Well, according to paleontologist Dr. Robert Bakker in an article about the re-discovery in 2002 of some old paleontological quarries (CLICK HERE TO LEARN MORE) in the Smithsonian Magazine, the environment was very much like the kind of environment seen in Uganda today: a “hot tropical woodland that was dry for most of the year.”
What about the animals, though? Dr. Bakker also said in the article that to “understand the Late Jurassic, you need to understand the common animals, which means Apatosaurus.” Most people are familiar with this massive animal: about 100 feet long (around the length of three school buses put end to end to end), and weighing around as much as eight African elephants, Apatosaurus was definitely a heavyweight of the Morrison biota!
What other animals were running around though? There are a great many dinosaurs, as well as many other animals, that were living in this area at that time, but in this post we are only going to look at one more: Camptosaurus and Allosaurus. All right, I lied. We’ll look at two more.
First off, we have Camptosaurus. To be honest, Camptosaurus doesn’t really look all that special. A small- to mid-sized ornithopod, Camptosaurus was only about fifteen feet long, and didn’t really appear to have any obvious defenses. However, discoveries of articulated Camptosaurus skeletons (indicating that the bones were fossilized were they were deposited, i.e. where the animal died, and weren’t washed together in a big mumble-jumble like at Dinosaur National Monument) in close conjunction with articulated Stegosaurus skeletons seems to indicate that these two herbivores liked to hang out together. But why? Why would they open themselves up to competition and potential conflict like that? Well, analysis of the brains and skulls of these two animals suggests that perhaps by hanging out together, the dinosaurian duo could avoid much deadlier conflict. Studies have shown that the sensory organs of Camptosaurus and Stegosaurus would have differed in very critical ways. The sense of Stegosaurus would have been akin to a rhinoceros, or perhaps myself as well (at least without my contacts), in that it would have had a pretty good sense of smell, but not very good vision. Camptosaurus, on the other hand, appears to have had quite acute vision, which has led to an interesting proposition by researchers: that Camptosaurus acted as a lookout for herds of Camptosaurus and Stegosaurus. If a predator was spotted (say, an Allosaurus or a Ceratosaurus), then Camptosaurus would have been able to alert the herd, and Stegosaurus would have been able to move to the forefront to defend them all against attack.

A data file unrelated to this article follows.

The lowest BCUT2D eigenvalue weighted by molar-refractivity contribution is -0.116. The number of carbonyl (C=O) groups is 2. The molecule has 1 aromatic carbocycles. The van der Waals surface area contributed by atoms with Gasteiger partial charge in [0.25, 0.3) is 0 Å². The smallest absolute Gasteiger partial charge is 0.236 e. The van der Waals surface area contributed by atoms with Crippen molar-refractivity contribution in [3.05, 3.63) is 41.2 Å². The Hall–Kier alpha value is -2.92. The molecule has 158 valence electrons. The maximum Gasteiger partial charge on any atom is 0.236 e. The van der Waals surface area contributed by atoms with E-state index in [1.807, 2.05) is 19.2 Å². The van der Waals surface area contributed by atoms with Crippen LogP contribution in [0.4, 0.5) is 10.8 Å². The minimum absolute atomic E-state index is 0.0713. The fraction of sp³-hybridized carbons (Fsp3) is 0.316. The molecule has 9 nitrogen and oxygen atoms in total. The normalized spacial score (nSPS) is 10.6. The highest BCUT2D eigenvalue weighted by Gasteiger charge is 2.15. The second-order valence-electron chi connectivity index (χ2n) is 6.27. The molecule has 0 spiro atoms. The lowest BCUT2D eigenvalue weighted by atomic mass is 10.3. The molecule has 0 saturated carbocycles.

The last dinosaur that we are going to look at today is Allosaurus, a large, meat-eating theropod dinosaur. It occurs to me as I type this that I have done a very thorough job on Allosaurus before, so instead of typing this all again, I am going to be lazy and redirect you to another post that I did awhile back, entitled “23-Fact Tueday: Allosaurus.” Hidden within the post (but not too hard to find) are 23 Facts about Allosaurus. Yeah. Pretty much says it in the title. Anyways, check out that post to learn more about Allosaurus, as well as the rest of the Morrison ecosystem! And make sure to check back tomorrow, as we learn about stegosaurs from the rest of the world!
Want to learn more about Stegosaurus? Well, check out the Homebase for Stegosaurus Week HERE to partake in more of the festivities!